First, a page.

Federal Circuit Overrules Shaw and Broadens IPR Estoppel in District Court Proceedings
In California Institute of Technology v. Broadcom Inc. and Apple Inc. Appeal No. 20-2222, the Federal Circuit held that IPR estoppel in district court proceedings applies to all claims and grounds which reasonably could have been included in the petition; and that a two-tier damage award providing a higher royalty for the same device at a different points in the supply chain was not permitted in the absence of compelling evidence.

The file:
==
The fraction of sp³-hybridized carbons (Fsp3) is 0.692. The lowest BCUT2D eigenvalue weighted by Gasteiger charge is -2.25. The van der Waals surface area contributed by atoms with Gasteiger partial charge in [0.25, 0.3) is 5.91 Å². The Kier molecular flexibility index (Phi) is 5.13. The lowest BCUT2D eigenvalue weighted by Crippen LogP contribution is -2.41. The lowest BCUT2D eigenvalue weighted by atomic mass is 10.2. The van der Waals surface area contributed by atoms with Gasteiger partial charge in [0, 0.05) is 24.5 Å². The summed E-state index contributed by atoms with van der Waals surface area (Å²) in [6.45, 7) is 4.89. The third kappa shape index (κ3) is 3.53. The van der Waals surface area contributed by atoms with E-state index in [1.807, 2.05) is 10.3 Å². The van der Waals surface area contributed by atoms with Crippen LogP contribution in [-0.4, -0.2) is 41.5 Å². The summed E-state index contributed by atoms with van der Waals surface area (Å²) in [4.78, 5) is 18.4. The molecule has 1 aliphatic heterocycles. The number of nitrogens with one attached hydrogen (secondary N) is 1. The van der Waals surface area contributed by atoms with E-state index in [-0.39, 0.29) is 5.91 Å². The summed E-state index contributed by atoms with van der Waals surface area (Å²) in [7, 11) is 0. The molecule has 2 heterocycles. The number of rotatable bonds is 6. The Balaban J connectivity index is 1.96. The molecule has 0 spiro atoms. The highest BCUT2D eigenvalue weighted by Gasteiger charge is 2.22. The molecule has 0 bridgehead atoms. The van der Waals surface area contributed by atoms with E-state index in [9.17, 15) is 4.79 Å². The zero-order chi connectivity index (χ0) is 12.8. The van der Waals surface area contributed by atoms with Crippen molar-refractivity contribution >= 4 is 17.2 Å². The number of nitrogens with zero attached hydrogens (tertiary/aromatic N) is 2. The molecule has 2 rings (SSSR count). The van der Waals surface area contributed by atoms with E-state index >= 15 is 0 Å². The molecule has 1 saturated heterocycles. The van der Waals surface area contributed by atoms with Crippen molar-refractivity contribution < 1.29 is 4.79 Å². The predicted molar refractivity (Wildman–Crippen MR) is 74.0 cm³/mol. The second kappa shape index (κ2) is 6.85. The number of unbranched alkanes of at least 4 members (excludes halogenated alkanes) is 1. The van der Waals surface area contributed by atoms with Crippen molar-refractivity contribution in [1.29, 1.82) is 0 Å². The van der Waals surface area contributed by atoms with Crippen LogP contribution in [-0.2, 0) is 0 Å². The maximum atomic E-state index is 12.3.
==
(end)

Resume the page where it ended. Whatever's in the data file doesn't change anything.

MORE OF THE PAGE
Caltech sued Broadcom and Apple, alleging that Broadcom’s wireless chips incorporated into Apple products infringed patents relating to wireless data transmission. In co-pending proceedings, Broadcom and Apple filed multiple petitions for inter partes review (IPR), yet failed to demonstrate that the asserted claims would have been obvious. Before the district court, Broadcom and Apple also argued that the asserted claims would have been obvious over new combinations of prior art not asserted in the IPR proceedings. The district court granted summary judgment of no invalidity on prior art grounds for all patents, interpreting 35 U.S.C. § 315€(2) and its IPR estoppel provision as precluding Broadcom’s and Apple’s prior art arguments at trial because they reasonably could have been raised in their IPR petitions. The jury found infringement of all three patents and the district court denied Apple and Broadcom’s JMOL and new trial motions. With respect to damages, Caltech proposed a two-tier damage theory that sought a different royalty rate against Broadcom and Apple despite liability arising from the same accused technology in the same chips. Broadcom and Apple appealed.